Panhandle Wildfire Update: Disaster declared in 6 counties, USDA offers help, distribution of feed, cleanup begins
The Texas A&M AgriLife Extension reports they an ample supply of hay and feed at the supply points listed below to meet ranchers needs for the next 2-3 weeks. If you’re loaded or on the way, you’re still more than welcome, but if you’re still in the planning stages, please give them a call first.
Fencing supplies are still needed, as are monetary donations to support ranchers in the future. Fencing supplies can go to the AgriLife supply points. Monetary donations can be made to the Texas Dept. of Agriculture STAR Fund.
Supply Point 1 (Lipscomb County)
Lipscomb County Fairgrounds
202 West Main
Contact: J.R. Sprague, AgriLife Extension County Extension Agent
Supply Point 2 (Gray County)
Clyde Carruth Pavillion
301 Ball Park Drive
Contact: Mike Jeffcoat, AgriLife Extension County Agent
Supply Point 3 (Hemphill County)
100 Hackberrry Trail
Canadian, TX 79011
Contact: Andy Holloway, AgriLife Extension County Extension Agent
The U.S. Department of Agriculture (USDA) Farm Service Agency (FSA) acting State Executive Director in Texas, Erasmo (Eddie) Trevino, reminds farmers and ranchers affected by the recent wildfires that disaster assistance programs are available to support their recovery efforts.
The Farm Service Agency (FSA) can assist farmers and ranchers who lost livestock, grazing land, fences or eligible trees, bushes and vines as a result of a natural disaster. FSA administers a suite of safety-net programs to help producers recover from eligible losses, including the Livestock Indemnity Program, the Emergency Assistance for Livestock, Honeybees, and Farm-Raised Fish Program, and the Tree Assistance Program. Detailed information on all of these disaster assistance programs can be found online at www.fsa.usda.gov/disaster.
In addition, the FSA Emergency Conservation Program provides funding and technical assistance for farmers and ranchers to rehabilitate farmland damaged by natural disasters. Producers located in counties that receive a primary or contiguous disaster designation are eligible for low-interest emergency loans to help them recover from production and physical losses. Compensation is also available to producers who purchased coverage through the Noninsured Crop Disaster Assistance Program, which protects non-insurable crops (including native grass for grazing) against natural disasters that result in lower yields, crop losses or prevented planting.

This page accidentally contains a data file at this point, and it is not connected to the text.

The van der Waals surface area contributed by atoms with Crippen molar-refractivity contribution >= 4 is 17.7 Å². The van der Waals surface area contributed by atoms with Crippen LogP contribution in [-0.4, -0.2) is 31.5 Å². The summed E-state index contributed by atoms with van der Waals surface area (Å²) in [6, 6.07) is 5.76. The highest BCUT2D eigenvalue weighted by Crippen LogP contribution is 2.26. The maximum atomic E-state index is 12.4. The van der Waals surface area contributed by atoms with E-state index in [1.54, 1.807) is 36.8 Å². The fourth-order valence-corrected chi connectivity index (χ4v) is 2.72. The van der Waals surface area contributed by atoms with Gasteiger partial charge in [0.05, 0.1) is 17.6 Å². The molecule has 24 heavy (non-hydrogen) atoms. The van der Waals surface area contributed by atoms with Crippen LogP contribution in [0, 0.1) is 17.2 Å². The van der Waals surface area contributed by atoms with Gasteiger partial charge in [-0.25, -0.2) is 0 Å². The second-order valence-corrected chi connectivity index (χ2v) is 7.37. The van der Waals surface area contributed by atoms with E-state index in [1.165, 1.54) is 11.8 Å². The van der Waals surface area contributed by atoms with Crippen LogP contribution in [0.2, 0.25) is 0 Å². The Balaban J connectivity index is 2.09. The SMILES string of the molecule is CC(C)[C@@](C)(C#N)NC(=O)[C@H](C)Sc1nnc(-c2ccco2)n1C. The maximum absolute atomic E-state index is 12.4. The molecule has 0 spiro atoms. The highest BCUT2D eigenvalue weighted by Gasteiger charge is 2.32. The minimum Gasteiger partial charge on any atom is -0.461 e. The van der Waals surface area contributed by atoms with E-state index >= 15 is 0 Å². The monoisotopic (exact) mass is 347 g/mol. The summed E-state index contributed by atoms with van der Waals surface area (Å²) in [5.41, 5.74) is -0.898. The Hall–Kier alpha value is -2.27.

“Recent wildfires have caused devastating losses for many farmers and ranchers in our state,” said Trevino. “Over the past several years, wildfires have increased in severity, intensity, and cost as the fire season has grown longer. Natural disasters such as wildfires are unavoidable, but USDA has strong safety-net programs to help producers get back on their feet.”
For more FSA disaster assistance program information, please contact your local USDA Service Center. To find your local USDA Service Center go to http://offices.usda.gov.
Following major wildfires in the Texas Panhandle, Gov. Greg Abbott declared a State of Disaster March 11 in the following counties: Gray, Hemphill, Lipscomb, Ochiltree, Roberts and Wheeler. In addition to the disaster declaration, the State of Texas has asked the United States Department of Agriculture (USDA) for a Secretarial Disaster Designation to activate the USDA Farm Service Agency’s Emergency Loan Program to help eligible farmers and ranchers rebuild and recover from losses sustained by the wildfires.